3D printing is fast becoming an invaluable tool within the sports industry, with a rapidly growing range of applications. A host of top sports manufacturers have seen the technology’s potential. Adidas has recently begun trialling it for a new breed of running shoe, and Nike has been granted a major patent for footwear production. Now, a team of three engineers from the University of Bristol in the UK have developed a new 3D printing technique, which they hope will revolutionize the production of sports equipment for the average person.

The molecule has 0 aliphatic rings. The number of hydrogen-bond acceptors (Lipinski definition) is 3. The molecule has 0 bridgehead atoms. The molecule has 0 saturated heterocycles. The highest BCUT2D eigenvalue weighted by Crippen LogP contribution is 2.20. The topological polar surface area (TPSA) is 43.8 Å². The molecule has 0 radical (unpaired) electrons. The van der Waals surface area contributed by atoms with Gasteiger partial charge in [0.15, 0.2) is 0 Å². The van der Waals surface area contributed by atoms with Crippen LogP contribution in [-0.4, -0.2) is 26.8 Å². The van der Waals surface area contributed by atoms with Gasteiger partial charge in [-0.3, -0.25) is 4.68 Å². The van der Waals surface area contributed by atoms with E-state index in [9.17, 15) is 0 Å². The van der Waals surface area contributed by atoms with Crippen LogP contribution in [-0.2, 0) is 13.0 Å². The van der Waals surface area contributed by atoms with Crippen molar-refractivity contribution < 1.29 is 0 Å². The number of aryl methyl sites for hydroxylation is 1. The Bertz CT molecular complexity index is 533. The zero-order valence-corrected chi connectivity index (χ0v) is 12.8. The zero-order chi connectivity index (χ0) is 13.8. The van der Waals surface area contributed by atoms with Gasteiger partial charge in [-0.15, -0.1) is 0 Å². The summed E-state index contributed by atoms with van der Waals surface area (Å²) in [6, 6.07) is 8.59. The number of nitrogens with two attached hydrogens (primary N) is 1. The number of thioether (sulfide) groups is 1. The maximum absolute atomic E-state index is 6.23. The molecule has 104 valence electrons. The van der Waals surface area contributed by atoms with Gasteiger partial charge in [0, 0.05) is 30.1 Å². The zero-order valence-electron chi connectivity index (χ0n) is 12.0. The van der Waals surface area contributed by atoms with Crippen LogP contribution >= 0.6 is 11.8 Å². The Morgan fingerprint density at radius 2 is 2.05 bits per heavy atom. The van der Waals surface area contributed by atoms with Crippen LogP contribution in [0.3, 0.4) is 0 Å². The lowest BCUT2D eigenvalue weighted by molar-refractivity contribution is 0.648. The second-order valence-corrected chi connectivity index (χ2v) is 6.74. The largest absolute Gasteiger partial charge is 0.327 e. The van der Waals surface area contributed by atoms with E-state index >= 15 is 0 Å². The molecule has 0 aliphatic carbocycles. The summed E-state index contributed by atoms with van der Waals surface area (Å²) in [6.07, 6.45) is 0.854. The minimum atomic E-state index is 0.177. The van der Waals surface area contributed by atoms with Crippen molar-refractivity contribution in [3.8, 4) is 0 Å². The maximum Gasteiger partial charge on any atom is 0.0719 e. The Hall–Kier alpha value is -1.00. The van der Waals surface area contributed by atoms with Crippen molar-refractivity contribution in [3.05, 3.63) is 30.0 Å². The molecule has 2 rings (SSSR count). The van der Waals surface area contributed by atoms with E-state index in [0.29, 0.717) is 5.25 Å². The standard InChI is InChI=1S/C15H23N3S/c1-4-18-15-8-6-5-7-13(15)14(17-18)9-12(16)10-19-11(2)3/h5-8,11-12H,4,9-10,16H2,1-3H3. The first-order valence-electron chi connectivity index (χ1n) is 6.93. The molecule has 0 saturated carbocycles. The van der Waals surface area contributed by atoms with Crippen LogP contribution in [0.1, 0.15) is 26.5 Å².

Sports retailers might not welcome this news but the engineers hope that their development will soon enable a vast range of composite materials; things like tennis rackets and golf clubs, to be printed easily and at a low-cost in people’s homes. They have even confirmed that their process, which uses ultrasonic waves to manipulate strong fibres, will be adaptable to off-the-shelf, 3D printers. However, the potential clearly ranges far beyond domestic sports equipment production, with Dr. Richard Trask, Reader in Multifunctional Materials in the Department of Aerospace Engineering, noting that it could also have substantial medical uses, in particular the vast and cheap production of ‘resin-filled capsules
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